Discussion in 'Water Chemistry' started by R34dawn, Jul 29, 2008.
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Way too many pain meds bud, WAY too many!
Ahhhh, but it is not in solution when it is part of a larger structure. If it is given the chance to re-enter the chemistry of the SW, then numbers are going to be changed. If it is ground down enough, it will dissociate (sp?)
No! You're missing the point.
The larger structure of which you speak (the coralline algae) is made of a certain compound. Let's say it's calcium carbonate. If the calcium carbonate could become dissolved into solution in its present state it would simply melt off the rock and do so. If you were to grind it down to the finest powder possible, it still wouldn't go into solution without a chemical catalyst (a decrease in pH) to get the ball rolling.
You postulate "If it is ground down enough, it will dissociate (sp?)" Not so!
If that were true, there would be no need for such a device as a calcium reactors to change the bioavailability of the calcium carbonate found in a lump of coral skeleton. If it were that easy we'd simply grind down some aragonite and dose that into our tanks.
The chemistry involved dictates a chemical change (burning the paper to ash) rather than a physical one (scraping the coralline to a fine powder).
I hope that clarifies things a bit. :-/
Perhaps someone with more chemistry under their belt or the ability to impart this could help me out. ;D
im gonna guess number 2, but its a guess
Well ya want a "WILDREEF" reply to it guys ? lol
Reefspark nailed it. Unless you get the pH below 7 (as in a Calcium reactor), you will not get the white flakes to go back into solution. Hence, nothing will change, except you will have alot of white flakes floating around your tank.
Well I "if" said coralline was "scrubbed" with a stiff brush and this coralline had basicly fell into salution ( in the water colum ).
I would definitly say that the MAG and CAL would raise , fairly significantly, now on the other hand DKH might move a bit bit up , but i think it would remain roughly the same.
Funny though it's a good question, as to what would happen but ive never tried a test like that.
But that's my "best ansewer"
Ooooooo, I like this discussion!!!! No, I do understand the point. I know what you are thinking and I can see where you are going with it. But Calcium Carbonate is an ionic compound. It is not a simple ionic compound like NaCl, but a complex ionic compound form that exists a lattice structure. So it does not necessary need a powerful catalyst to break it apart and dissociate it. More than Na+Cl- certainly. You only need water to dissociate that ionic bond. If the bond was covalent (electron sharing), then you would need something a little more harsh to catalyze the reaction (say heat and sulfuric acid together for a few compounds I used to work with in organic lab). In this case, I believe that the presence of water, heat and flow in the tank is enough to break the relatively weak ionic bond to separate it into it's cation (Ca++) and anion (CO3)2 components, given that the surface area is increased to a point where dissolution is possible (at a rate that is at least observable). The Mg++ from the lattice would also enter solution. An ionic bond is magnetic in nature. It does not take much.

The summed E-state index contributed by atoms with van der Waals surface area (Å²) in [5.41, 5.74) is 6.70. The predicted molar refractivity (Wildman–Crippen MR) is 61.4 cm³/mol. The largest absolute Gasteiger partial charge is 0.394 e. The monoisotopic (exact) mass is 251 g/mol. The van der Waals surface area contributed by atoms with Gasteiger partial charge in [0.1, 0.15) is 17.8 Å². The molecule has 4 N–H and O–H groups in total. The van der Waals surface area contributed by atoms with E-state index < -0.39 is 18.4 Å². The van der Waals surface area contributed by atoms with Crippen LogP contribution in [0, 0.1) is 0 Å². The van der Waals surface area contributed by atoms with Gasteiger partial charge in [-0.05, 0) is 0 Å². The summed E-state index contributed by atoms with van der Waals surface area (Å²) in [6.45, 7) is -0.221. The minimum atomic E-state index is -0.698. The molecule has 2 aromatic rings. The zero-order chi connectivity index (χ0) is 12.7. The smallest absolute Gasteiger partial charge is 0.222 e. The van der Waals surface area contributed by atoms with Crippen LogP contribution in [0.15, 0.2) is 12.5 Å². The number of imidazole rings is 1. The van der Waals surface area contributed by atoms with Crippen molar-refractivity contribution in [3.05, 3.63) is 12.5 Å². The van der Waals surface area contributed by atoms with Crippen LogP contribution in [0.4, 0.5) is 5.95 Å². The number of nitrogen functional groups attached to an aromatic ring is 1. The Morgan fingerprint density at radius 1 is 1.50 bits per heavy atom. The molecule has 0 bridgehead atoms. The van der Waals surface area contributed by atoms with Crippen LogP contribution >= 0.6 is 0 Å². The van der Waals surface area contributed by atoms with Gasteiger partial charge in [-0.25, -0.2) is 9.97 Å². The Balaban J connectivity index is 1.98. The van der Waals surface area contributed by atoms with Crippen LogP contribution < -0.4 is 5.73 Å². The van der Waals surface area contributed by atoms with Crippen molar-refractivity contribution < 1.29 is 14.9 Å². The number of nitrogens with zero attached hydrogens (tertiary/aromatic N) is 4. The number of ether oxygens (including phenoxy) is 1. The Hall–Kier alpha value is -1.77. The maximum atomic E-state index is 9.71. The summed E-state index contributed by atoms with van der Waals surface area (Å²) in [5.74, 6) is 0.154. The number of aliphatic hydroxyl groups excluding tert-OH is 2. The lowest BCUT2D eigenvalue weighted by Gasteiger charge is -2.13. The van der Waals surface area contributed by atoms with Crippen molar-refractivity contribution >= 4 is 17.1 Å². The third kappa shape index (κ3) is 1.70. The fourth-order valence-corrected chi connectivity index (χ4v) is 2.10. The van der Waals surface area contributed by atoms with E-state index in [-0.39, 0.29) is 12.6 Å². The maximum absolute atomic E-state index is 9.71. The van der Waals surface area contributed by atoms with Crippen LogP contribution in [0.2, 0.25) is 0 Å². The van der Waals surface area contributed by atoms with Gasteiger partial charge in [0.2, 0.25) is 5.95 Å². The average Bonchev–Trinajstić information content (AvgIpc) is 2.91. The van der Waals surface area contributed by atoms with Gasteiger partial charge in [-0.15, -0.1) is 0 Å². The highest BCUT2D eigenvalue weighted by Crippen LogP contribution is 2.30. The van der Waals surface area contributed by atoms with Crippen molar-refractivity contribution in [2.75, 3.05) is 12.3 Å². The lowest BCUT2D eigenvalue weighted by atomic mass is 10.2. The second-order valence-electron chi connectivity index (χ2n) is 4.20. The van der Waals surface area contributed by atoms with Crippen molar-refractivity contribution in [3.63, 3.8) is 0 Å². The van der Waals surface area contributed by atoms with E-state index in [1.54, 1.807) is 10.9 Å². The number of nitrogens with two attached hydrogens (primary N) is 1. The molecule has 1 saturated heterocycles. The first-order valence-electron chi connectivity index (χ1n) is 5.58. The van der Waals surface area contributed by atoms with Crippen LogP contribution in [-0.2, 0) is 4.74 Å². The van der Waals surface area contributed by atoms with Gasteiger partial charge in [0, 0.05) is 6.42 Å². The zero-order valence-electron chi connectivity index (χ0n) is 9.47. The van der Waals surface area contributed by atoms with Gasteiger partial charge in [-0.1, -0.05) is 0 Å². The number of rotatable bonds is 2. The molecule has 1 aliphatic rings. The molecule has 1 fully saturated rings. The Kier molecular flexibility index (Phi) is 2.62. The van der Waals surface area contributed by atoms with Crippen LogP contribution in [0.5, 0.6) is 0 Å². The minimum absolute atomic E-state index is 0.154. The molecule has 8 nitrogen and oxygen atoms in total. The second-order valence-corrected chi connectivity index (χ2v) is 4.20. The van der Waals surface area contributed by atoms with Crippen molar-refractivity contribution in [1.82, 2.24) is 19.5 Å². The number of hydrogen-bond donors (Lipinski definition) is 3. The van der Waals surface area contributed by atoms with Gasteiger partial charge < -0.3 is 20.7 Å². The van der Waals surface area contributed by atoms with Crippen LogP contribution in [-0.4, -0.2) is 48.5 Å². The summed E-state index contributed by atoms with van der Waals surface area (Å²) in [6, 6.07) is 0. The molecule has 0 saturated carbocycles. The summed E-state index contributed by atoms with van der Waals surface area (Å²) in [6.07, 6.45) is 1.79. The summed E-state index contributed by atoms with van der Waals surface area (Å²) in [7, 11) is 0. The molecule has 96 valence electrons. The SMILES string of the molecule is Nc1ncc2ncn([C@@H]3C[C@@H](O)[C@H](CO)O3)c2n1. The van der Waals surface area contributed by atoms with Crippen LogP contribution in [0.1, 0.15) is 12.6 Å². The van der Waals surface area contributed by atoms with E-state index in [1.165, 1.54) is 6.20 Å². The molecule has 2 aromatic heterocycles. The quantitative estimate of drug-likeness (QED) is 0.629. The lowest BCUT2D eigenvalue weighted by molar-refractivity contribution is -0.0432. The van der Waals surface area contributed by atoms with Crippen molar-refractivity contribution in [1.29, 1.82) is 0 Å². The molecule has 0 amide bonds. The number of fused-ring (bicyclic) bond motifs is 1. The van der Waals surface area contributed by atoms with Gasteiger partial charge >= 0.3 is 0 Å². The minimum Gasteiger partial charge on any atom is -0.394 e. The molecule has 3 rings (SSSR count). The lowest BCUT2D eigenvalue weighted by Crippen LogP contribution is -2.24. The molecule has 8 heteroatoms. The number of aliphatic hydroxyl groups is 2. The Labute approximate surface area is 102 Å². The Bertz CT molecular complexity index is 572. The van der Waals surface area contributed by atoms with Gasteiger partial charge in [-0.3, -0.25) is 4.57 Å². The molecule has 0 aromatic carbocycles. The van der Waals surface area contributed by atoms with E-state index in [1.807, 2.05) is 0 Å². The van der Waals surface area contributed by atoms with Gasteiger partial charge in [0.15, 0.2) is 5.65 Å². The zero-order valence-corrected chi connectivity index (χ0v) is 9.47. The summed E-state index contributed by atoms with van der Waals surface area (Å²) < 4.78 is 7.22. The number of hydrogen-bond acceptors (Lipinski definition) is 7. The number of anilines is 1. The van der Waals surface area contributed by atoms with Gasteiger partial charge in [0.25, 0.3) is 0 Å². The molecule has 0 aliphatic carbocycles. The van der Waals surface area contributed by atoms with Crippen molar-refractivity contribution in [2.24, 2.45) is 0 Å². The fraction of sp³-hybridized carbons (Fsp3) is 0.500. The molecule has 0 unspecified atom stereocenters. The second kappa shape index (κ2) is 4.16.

Looking back on it, and I will have to read up on it, I would hypothesize that the function of the Mg in the CaCO3 is to strengthen the lattice against breakdown. If it were pure CaCO3, the coralline would be in trouble. I am going to try to find a 3-D representation of the lattice. That would be interesting.
Take a look at Tums. It is CaCO3. Good old Calcium Carbonate, used by those with stomach upset and women who need to suppliment their estrogen therapy to prevent, or slow, osteoporosis. One tums in a glass of water would be in solution the next day I'll bet ya!!! Especially if the water is at 80 degrees with flow added.
Now, I don't know ANYTHING about Ca++ reactors. Totally clueless. I need to learn about those as I understand they are a plus in running a reef tank. So I cannot comment on that.
Now, it has been 20 to 25 years since my chemistry courses, and I have forgotton quite a bit, admittedly, but this one I am pretty sure on. Thank God that is over. If I never see another chemistry book again I will be happy.
Well, that Tums example assumes there is no Calcium Carbonate in the water already. Add enough Tums to saturate the solution, then try adding another Tums and see what happens. I would think nothing happens.
All i can say is MMYMEAHH (nerdiest sounding scientific exclamatory statement)... that was alot of chemistry.
But im'a have to agree. You do need an acidic solution to break the matter back to its basic elements/compounds. Either that, or a high amount of heat may do the trick as well (and i'm talking hot). And thus, the answer to your question is "Nothing will happen except you make a mess of your tank- Congrats"
Maybe, but that glass of water most likely isn't starting with a Ca of 450 or so, and a pH of 8.2.... That glass of water your talking about most likely has a pH of around 7...making it much more acidic to the calcium carbonate, thus converting it to simple salt and water (just like what happens when you take a tums when you experience gastroesophogeal reflux).
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